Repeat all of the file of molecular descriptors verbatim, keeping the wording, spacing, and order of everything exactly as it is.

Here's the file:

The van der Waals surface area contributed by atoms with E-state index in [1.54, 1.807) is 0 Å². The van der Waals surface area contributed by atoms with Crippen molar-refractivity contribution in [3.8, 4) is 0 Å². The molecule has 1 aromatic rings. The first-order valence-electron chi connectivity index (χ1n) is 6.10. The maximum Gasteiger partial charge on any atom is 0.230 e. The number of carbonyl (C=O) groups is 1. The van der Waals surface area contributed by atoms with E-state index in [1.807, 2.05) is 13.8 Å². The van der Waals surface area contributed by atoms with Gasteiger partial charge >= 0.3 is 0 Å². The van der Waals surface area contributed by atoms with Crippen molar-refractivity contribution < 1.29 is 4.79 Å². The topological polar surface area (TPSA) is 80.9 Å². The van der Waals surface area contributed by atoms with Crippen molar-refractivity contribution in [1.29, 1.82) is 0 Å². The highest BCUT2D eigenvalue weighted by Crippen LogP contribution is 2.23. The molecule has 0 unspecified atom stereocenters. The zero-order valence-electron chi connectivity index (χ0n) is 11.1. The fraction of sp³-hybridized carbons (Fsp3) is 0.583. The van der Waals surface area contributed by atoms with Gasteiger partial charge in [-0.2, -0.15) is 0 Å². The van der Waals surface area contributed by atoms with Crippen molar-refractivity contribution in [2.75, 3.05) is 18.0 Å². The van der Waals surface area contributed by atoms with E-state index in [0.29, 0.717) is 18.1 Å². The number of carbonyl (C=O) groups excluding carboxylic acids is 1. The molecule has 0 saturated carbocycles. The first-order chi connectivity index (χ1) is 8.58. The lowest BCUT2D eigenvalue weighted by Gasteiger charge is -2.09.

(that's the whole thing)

The van der Waals surface area contributed by atoms with E-state index in [1.54, 1.807) is 0 Å². The van der Waals surface area contributed by atoms with Crippen molar-refractivity contribution in [3.8, 4) is 0 Å². The molecule has 1 aromatic rings. The first-order valence-electron chi connectivity index (χ1n) is 6.10. The maximum Gasteiger partial charge on any atom is 0.230 e. The number of carbonyl (C=O) groups is 1. The van der Waals surface area contributed by atoms with E-state index in [1.807, 2.05) is 13.8 Å². The van der Waals surface area contributed by atoms with Gasteiger partial charge >= 0.3 is 0 Å². The van der Waals surface area contributed by atoms with Crippen molar-refractivity contribution < 1.29 is 4.79 Å². The topological polar surface area (TPSA) is 80.9 Å². The van der Waals surface area contributed by atoms with Crippen molar-refractivity contribution in [1.29, 1.82) is 0 Å². The highest BCUT2D eigenvalue weighted by Crippen LogP contribution is 2.23. The molecule has 0 unspecified atom stereocenters. The zero-order valence-electron chi connectivity index (χ0n) is 11.1. The fraction of sp³-hybridized carbons (Fsp3) is 0.583. The van der Waals surface area contributed by atoms with Gasteiger partial charge in [-0.2, -0.15) is 0 Å². The van der Waals surface area contributed by atoms with Crippen molar-refractivity contribution in [2.75, 3.05) is 18.0 Å². The van der Waals surface area contributed by atoms with E-state index in [0.29, 0.717) is 18.1 Å². The number of carbonyl (C=O) groups excluding carboxylic acids is 1. The molecule has 0 saturated carbocycles. The first-order chi connectivity index (χ1) is 8.58. The lowest BCUT2D eigenvalue weighted by Gasteiger charge is -2.09.